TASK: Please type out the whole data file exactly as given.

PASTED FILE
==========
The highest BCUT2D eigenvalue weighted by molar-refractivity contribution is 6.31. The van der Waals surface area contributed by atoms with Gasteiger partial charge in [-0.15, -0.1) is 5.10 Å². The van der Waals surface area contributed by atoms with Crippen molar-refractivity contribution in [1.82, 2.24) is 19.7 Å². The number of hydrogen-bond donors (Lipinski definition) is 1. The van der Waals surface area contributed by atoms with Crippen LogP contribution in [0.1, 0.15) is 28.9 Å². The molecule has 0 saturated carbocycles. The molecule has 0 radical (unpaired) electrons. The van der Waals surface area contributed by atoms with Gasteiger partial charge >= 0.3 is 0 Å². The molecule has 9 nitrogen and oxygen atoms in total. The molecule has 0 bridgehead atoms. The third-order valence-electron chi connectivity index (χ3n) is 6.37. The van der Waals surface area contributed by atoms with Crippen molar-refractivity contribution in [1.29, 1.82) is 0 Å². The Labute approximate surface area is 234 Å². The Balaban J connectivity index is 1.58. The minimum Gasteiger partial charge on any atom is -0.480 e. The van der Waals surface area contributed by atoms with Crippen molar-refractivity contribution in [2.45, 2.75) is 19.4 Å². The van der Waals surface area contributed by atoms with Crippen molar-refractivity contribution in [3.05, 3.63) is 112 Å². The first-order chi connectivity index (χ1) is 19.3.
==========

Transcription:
The highest BCUT2D eigenvalue weighted by molar-refractivity contribution is 6.31. The van der Waals surface area contributed by atoms with Gasteiger partial charge in [-0.15, -0.1) is 5.10 Å². The van der Waals surface area contributed by atoms with Crippen molar-refractivity contribution in [1.82, 2.24) is 19.7 Å². The number of hydrogen-bond donors (Lipinski definition) is 1. The van der Waals surface area contributed by atoms with Crippen LogP contribution in [0.1, 0.15) is 28.9 Å². The molecule has 0 saturated carbocycles. The molecule has 0 radical (unpaired) electrons. The van der Waals surface area contributed by atoms with Gasteiger partial charge >= 0.3 is 0 Å². The molecule has 9 nitrogen and oxygen atoms in total. The molecule has 0 bridgehead atoms. The third-order valence-electron chi connectivity index (χ3n) is 6.37. The van der Waals surface area contributed by atoms with Crippen molar-refractivity contribution in [1.29, 1.82) is 0 Å². The Labute approximate surface area is 234 Å². The Balaban J connectivity index is 1.58. The minimum Gasteiger partial charge on any atom is -0.480 e. The van der Waals surface area contributed by atoms with Crippen molar-refractivity contribution in [2.45, 2.75) is 19.4 Å². The van der Waals surface area contributed by atoms with Crippen molar-refractivity contribution in [3.05, 3.63) is 112 Å². The first-order chi connectivity index (χ1) is 19.3.